Nicole Krauss has a book of short stories coming out in a few weeks called To Be a Man, and as I’ve been reading this new collection I am reminded that what brought me to this author back in 2002 was the publication of her debut novel, Man Walks Into a Room. The premise of her first novel is that when a thirty-six year old man in the prime of his life and intellectual career has a small tumor removed from his brain it leaves him without any memories after the age of twelve. When his beautiful wife brings him home to their New York apartment he finds himself a lonely stranger in his own life. I’m currently rereading this novel with a friend, savoring the language and reflecting upon the ineffable qualities that make up each individual person. Krauss went on to write two other favorite books of mine: The History of Love and Great House. I hope you’ll have a chance to read any of her thoughtful books.
Reading short story collections can be a great way to explore an author without the investment of time required by a novel. You may enjoy the sense of completion you experience in being able to finish a piece in one sitting. This may be especially true now, when our time has become even more fragmented and it is sometimes difficult to hold our attention steady.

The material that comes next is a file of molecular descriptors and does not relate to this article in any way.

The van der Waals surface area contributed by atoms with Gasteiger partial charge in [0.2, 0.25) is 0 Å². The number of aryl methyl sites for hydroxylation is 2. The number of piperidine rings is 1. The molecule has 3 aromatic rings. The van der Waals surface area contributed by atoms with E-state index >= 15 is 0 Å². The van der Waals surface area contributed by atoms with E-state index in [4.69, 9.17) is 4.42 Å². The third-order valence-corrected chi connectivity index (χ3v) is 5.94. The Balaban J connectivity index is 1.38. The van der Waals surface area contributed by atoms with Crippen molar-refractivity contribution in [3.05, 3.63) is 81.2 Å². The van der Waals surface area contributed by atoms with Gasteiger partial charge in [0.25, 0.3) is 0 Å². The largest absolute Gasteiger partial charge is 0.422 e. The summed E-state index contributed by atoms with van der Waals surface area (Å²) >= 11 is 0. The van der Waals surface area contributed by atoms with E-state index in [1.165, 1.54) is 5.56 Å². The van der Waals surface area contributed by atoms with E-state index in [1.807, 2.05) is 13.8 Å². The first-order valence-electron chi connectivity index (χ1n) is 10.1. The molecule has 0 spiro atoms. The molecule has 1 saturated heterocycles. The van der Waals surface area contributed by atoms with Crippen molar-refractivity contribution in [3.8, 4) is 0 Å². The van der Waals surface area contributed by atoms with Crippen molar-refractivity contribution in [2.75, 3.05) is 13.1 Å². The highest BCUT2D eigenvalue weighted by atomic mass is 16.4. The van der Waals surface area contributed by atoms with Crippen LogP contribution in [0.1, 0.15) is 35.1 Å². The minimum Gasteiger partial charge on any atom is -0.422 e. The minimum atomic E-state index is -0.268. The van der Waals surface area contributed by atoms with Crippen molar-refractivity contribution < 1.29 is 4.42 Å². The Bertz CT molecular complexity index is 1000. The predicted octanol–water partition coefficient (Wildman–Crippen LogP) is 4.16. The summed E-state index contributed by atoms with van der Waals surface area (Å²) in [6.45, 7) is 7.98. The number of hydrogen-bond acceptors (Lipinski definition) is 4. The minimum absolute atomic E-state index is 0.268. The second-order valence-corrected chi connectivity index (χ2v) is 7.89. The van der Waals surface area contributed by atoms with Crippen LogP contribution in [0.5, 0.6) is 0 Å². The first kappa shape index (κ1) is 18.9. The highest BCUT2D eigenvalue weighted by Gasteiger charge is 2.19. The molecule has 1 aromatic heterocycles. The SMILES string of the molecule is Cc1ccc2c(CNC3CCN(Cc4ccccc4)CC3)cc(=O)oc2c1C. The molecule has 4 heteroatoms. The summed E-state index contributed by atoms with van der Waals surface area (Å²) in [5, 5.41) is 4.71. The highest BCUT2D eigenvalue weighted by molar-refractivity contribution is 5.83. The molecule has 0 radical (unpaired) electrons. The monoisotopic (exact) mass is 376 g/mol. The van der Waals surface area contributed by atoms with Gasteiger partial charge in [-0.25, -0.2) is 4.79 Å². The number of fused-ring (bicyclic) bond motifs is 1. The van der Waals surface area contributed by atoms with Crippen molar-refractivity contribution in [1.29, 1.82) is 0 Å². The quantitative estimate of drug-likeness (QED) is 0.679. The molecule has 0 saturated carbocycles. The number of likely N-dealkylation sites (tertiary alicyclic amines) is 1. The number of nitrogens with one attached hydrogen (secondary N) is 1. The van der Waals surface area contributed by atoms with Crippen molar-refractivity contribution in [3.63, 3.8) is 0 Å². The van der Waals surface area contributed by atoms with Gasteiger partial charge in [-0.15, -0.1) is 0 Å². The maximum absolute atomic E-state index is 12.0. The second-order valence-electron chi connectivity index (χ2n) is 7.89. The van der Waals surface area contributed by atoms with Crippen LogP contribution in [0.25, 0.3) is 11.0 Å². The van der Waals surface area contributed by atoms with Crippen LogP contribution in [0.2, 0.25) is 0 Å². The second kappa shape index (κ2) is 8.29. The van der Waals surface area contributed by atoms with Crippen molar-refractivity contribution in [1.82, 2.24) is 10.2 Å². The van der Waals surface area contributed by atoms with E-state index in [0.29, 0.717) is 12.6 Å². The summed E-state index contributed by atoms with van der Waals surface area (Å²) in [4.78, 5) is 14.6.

- All the Days and Nights, by William Maxwell (especially the wonderful Improvisations in the last part of this collection are worth the price of admission!)
- Flash Fiction: 72 Very Short Stories, edited by Tom Hazuka
- Unaccustomed Earth, by Jhumpa Lahiri
- Selected Stories, by Andre Dubus
- The Country of the Pointed Firs and Other Stories, by Sarah Orne Jewett (especially “The White Heron” is so beautiful)
- Collected Stories, by Wallace Stegner
- Thunderstruck, by Elizabeth McCracken
- Collected Stories, by Raymond Carver
- Woman Lit By Fireflies, Three novellas by Jim Harrison